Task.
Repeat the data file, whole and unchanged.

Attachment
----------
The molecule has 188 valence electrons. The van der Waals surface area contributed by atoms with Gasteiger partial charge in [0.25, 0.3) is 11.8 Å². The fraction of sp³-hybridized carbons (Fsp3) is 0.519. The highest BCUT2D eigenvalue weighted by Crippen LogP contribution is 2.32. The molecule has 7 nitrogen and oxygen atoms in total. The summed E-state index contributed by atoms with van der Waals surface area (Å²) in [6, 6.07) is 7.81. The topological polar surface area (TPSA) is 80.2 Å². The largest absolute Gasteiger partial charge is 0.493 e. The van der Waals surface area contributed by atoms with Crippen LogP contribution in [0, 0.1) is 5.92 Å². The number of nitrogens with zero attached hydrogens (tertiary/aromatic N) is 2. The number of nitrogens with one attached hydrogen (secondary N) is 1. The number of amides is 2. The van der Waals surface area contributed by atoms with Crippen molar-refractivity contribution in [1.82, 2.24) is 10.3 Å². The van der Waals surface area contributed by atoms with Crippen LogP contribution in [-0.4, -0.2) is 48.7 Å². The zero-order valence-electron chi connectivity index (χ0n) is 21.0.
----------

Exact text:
The molecule has 188 valence electrons. The van der Waals surface area contributed by atoms with Gasteiger partial charge in [0.25, 0.3) is 11.8 Å². The fraction of sp³-hybridized carbons (Fsp3) is 0.519. The highest BCUT2D eigenvalue weighted by Crippen LogP contribution is 2.32. The molecule has 7 nitrogen and oxygen atoms in total. The summed E-state index contributed by atoms with van der Waals surface area (Å²) in [6, 6.07) is 7.81. The topological polar surface area (TPSA) is 80.2 Å². The largest absolute Gasteiger partial charge is 0.493 e. The van der Waals surface area contributed by atoms with Crippen LogP contribution in [0, 0.1) is 5.92 Å². The number of nitrogens with zero attached hydrogens (tertiary/aromatic N) is 2. The number of nitrogens with one attached hydrogen (secondary N) is 1. The number of amides is 2. The van der Waals surface area contributed by atoms with Crippen molar-refractivity contribution in [1.82, 2.24) is 10.3 Å². The van der Waals surface area contributed by atoms with Crippen LogP contribution in [-0.4, -0.2) is 48.7 Å². The zero-order valence-electron chi connectivity index (χ0n) is 21.0.